This study assessed primary care physicians' familiarity and attitudes toward oral rehydration therapy in the management of mild, moderate or severe diarrheal dehydration in children. An anonymous questionnaire was distributed to a cross-sectional representation of pediatricians, family practitioners and pediatric residents in North Central Florida. All were familiar with this type of therapy. Fewer were familiar with the Florida Oral Rehydration Therapy Program. Pediatricians reported significantly higher self-assessment scores than family practitioners or residents, and more of them were familiar with the American Academy of Pediatrics' recommendations for treatment of dehydration. Pediatric residents used intravenous therapy more frequently than pediatricians or family practitioners. The major obstacles to oral rehydration therapy use were identified as parental acceptance, compliance, and lack of a specific treatment area. The findings of this study suggest that pediatricians are more confident in their assessment, management and use of this type of therapy in children. Efforts to increase its use should focus on educational programs for physicians and parents. Dissemination of information to parents and pediatric providers may promote early treatment which should prevent more severe degrees of dehydration, decrease hospitalization and possibly prevent unnecessary deaths.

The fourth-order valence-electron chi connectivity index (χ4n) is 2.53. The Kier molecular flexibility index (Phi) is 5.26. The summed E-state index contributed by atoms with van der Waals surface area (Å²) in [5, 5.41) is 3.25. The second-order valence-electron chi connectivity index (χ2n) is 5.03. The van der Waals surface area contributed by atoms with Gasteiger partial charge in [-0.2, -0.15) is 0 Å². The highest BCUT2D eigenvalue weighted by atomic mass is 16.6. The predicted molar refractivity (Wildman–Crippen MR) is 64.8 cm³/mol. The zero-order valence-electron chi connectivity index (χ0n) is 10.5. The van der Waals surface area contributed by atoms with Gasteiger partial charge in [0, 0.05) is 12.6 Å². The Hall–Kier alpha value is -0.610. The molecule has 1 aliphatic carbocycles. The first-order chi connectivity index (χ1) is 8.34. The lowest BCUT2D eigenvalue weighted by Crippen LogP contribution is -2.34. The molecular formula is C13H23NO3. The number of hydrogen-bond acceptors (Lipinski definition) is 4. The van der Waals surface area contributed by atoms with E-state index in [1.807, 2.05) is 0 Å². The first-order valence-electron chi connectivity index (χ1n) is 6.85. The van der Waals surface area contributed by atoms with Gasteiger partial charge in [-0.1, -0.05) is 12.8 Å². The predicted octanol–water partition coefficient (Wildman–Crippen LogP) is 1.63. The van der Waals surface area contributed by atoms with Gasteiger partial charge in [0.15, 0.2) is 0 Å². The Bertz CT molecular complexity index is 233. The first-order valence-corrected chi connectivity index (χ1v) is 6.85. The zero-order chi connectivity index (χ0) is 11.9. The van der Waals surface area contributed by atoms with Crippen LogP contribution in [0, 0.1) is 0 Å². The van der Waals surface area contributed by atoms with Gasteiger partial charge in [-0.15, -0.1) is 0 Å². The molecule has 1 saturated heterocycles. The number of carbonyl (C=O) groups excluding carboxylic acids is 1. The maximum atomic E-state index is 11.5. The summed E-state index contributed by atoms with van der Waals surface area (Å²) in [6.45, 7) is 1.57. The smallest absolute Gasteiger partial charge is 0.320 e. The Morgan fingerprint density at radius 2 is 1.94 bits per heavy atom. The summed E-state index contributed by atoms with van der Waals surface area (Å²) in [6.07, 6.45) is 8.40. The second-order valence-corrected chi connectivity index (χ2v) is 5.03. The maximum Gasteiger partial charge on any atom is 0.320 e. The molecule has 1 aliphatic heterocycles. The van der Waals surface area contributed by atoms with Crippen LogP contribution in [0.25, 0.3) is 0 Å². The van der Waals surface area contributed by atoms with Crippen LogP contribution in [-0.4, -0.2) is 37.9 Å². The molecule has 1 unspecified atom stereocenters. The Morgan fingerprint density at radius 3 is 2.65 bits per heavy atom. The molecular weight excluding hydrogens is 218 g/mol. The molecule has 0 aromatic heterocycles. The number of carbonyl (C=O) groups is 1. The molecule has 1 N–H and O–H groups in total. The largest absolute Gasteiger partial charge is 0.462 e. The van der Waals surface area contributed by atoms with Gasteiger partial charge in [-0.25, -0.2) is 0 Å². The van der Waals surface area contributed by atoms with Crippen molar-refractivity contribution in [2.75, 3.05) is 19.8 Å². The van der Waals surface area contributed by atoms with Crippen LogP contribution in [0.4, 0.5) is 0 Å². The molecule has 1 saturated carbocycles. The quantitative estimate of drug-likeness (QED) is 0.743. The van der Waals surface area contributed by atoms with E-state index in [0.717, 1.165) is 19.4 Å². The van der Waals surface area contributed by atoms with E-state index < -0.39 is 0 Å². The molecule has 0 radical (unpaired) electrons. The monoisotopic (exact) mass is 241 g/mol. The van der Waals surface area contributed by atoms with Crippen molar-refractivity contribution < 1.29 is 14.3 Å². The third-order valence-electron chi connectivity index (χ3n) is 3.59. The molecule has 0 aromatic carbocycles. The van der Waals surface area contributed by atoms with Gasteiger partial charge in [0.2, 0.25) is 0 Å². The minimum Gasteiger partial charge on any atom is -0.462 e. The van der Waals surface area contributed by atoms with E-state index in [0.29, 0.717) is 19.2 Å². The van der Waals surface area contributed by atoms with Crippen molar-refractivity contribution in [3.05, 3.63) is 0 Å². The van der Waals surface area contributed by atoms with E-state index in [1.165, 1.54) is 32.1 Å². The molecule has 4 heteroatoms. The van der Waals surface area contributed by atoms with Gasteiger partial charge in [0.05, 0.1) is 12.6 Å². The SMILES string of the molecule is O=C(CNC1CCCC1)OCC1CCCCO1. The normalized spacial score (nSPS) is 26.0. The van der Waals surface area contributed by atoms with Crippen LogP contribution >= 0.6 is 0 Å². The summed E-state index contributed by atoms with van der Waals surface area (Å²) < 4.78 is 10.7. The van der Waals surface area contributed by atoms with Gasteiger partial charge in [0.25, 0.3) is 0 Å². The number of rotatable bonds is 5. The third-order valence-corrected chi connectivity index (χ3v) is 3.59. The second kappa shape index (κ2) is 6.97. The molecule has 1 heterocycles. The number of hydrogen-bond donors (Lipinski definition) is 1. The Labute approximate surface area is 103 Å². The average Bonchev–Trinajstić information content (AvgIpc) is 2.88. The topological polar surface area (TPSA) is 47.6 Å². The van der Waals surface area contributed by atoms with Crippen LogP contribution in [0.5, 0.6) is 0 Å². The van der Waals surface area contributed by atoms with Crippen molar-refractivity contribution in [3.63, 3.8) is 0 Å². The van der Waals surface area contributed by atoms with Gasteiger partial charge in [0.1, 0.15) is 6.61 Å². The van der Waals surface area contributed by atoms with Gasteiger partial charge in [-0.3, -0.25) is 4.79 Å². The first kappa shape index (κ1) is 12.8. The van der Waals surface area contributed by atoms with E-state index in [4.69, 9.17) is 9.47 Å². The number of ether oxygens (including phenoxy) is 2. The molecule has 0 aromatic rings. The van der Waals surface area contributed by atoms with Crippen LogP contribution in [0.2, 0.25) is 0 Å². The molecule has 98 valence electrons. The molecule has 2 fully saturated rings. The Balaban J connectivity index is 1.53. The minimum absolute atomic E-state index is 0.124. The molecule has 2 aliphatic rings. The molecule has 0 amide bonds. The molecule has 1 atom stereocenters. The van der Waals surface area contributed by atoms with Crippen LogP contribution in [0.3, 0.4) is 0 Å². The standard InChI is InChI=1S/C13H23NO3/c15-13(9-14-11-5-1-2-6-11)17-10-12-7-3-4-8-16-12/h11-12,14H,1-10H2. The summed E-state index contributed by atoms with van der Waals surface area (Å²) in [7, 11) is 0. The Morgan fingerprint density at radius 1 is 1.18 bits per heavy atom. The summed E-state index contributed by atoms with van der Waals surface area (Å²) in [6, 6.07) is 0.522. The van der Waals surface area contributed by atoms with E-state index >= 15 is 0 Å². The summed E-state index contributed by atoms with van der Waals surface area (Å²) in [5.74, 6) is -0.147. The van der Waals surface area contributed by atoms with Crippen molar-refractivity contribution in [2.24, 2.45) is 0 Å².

|Original language||English (US)|
|Number of pages||4|
|Journal||Journal of the Florida Medical Association|
|State||Published - 1994|
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